"Great. Great. Big, Ecological Disaster"
Section MS10, Matthew Darmour-Paul
Keywords: digital environment, archival practice, borders/boundaries, environment
The US-Mexico Border wall pollutes a vast landscape with 774,000 cubic yards of concrete and 539,000 tonnes of steel, transforming numerous bioregions into a grotesque scene of heavy machinery and the immobilisation and separation of migrant families and ecosystems.
Furthermore, the entire landscape that houses the wall is becoming a military resource. Rivers are becoming weaponsied against migrants, wildlife corridors are being trespassed and federal wildlife protections have been ignored. The restraint of free movement of both humans and wildlife within the zone of this man-made infrastructure is inflicting damage on the protected partnerships of the US-Mexico bioregion of El Pinacate and the Cabeza Prieta deserts, which are pitting groups against each other now at risk of destroying decades of peace.
The unsettlement of the wall can translate to the idea of absorption and porosity, two words that depict the thickening and doubling of an object that returns to its natural state after being drained. The wall is politically and environmentally absorbing the megalomania of politicians, with far-reaching ramifications for immigration and the militarisation of deserts, rivers, and forested areas.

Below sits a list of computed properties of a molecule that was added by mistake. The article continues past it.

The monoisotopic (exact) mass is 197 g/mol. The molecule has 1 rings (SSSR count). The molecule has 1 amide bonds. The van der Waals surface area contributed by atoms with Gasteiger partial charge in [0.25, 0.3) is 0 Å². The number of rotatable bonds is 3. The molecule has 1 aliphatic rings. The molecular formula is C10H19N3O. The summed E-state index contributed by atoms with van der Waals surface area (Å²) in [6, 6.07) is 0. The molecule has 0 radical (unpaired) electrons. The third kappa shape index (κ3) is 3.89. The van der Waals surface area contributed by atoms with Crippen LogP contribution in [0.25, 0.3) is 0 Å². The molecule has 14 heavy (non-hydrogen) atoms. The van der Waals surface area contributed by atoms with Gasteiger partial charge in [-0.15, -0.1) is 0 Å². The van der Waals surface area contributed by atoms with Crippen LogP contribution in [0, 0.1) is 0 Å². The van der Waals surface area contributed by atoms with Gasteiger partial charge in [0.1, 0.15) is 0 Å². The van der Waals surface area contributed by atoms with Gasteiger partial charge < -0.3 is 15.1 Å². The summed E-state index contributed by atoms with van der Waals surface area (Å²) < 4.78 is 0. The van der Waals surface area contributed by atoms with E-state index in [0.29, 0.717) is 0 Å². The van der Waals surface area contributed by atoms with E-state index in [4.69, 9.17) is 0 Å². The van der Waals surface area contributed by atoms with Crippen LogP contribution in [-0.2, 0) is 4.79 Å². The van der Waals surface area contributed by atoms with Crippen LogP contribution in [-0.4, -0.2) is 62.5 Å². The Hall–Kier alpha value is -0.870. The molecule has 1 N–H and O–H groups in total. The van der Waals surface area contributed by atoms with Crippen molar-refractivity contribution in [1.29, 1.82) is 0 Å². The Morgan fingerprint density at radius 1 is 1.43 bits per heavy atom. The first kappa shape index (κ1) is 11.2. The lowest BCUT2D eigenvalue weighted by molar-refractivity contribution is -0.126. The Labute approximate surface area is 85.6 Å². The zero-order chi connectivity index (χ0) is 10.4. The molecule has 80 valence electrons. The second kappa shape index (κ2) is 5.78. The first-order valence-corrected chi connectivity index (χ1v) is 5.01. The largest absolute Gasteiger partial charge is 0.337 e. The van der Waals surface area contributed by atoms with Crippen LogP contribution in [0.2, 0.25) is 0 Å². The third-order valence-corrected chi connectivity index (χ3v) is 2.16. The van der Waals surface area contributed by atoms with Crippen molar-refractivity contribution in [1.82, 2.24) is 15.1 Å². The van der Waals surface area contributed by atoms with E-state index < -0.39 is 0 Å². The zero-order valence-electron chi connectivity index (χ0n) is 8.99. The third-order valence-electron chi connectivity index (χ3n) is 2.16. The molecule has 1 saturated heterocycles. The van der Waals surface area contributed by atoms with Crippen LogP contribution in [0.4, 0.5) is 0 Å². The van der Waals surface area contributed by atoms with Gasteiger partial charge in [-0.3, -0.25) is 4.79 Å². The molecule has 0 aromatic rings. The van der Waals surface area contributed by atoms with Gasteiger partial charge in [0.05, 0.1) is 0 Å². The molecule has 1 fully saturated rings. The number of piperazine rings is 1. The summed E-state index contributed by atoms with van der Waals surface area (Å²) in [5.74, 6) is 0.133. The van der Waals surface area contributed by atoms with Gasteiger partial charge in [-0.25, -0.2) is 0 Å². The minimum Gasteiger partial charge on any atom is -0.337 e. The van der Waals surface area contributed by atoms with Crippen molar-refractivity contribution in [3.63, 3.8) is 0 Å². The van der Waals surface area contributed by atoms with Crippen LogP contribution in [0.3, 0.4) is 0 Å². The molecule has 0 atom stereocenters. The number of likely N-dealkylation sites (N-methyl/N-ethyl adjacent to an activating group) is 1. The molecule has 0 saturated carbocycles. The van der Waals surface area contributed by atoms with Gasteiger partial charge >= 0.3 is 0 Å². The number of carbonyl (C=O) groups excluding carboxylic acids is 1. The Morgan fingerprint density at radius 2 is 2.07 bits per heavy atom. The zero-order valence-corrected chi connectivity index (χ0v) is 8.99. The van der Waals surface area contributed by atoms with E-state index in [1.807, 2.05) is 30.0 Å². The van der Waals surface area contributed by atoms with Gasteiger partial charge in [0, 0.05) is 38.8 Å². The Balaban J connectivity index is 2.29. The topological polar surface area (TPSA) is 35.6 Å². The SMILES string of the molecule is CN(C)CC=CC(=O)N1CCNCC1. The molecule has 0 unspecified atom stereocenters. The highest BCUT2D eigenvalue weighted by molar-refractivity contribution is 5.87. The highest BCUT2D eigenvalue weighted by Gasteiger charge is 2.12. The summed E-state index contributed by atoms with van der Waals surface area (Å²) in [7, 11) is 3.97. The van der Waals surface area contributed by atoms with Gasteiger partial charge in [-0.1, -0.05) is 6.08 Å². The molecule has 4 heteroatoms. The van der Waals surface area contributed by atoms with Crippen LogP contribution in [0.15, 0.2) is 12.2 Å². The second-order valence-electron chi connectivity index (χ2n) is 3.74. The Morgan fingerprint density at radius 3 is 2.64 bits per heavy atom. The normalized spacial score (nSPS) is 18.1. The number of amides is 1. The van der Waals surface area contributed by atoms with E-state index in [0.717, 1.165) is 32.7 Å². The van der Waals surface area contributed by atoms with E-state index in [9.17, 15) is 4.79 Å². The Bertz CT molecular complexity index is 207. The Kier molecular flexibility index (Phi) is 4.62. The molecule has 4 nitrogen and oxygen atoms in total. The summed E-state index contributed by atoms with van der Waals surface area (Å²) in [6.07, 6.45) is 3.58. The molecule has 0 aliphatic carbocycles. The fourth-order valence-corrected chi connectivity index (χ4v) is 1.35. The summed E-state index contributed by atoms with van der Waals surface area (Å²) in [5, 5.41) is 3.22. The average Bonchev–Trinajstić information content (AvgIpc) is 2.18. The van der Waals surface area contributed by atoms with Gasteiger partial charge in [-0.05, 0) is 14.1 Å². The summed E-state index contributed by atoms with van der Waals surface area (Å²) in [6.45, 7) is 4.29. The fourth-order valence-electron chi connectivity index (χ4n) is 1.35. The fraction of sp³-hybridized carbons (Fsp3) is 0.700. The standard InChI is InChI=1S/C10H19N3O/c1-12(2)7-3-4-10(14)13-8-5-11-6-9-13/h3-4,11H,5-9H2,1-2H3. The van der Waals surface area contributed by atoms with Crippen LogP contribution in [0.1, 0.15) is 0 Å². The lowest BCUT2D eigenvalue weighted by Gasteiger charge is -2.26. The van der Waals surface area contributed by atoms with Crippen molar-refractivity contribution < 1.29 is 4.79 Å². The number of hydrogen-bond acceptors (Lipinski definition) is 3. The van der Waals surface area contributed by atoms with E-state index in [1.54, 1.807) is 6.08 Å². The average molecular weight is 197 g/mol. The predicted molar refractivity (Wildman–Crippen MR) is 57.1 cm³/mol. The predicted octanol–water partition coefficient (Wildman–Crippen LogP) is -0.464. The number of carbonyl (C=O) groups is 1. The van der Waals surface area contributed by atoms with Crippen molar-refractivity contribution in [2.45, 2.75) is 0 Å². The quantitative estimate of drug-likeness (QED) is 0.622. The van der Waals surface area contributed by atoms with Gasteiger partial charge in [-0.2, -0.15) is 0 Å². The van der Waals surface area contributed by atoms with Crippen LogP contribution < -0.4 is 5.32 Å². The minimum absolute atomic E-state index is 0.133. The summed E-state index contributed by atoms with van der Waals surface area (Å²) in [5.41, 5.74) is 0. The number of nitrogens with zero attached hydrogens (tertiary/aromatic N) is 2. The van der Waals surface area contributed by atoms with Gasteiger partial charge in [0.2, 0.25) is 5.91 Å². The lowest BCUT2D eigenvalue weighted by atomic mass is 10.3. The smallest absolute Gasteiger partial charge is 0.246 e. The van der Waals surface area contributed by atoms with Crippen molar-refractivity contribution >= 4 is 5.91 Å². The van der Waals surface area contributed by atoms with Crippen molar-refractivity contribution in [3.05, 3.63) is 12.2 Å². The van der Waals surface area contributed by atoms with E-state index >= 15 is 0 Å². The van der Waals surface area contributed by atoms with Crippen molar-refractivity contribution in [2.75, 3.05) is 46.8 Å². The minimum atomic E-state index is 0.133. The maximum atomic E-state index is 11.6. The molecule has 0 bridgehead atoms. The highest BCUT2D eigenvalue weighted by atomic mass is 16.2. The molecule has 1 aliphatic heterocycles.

This simulation acts as a form of counter-propaganda where I begin to proactively drain the capacity of the wall's political absorption. In doing so, vital material and information that was catalogued through a database of a vast array of multimodal collection processes are highlighted. The outcome takes on a fictional representation of the wall - empowering the observers to feel like they are at the wall and acquire the interconnection of audiences worldwide to an imagined world. I have narrated the archive as a catalogue of three-dimensional items that pose a threat, encourage, destroy or mistreat the ecology of the surrounding wall, with an added monetary value that corresponds to the amount the wall absorbs from each item.
The final simulation accounts for the undocumented affairs of the wall, from a collective log of news reports, the destruction of wildlife, the heavy machinery in operation, and the dialogue of governmental statements translated into space.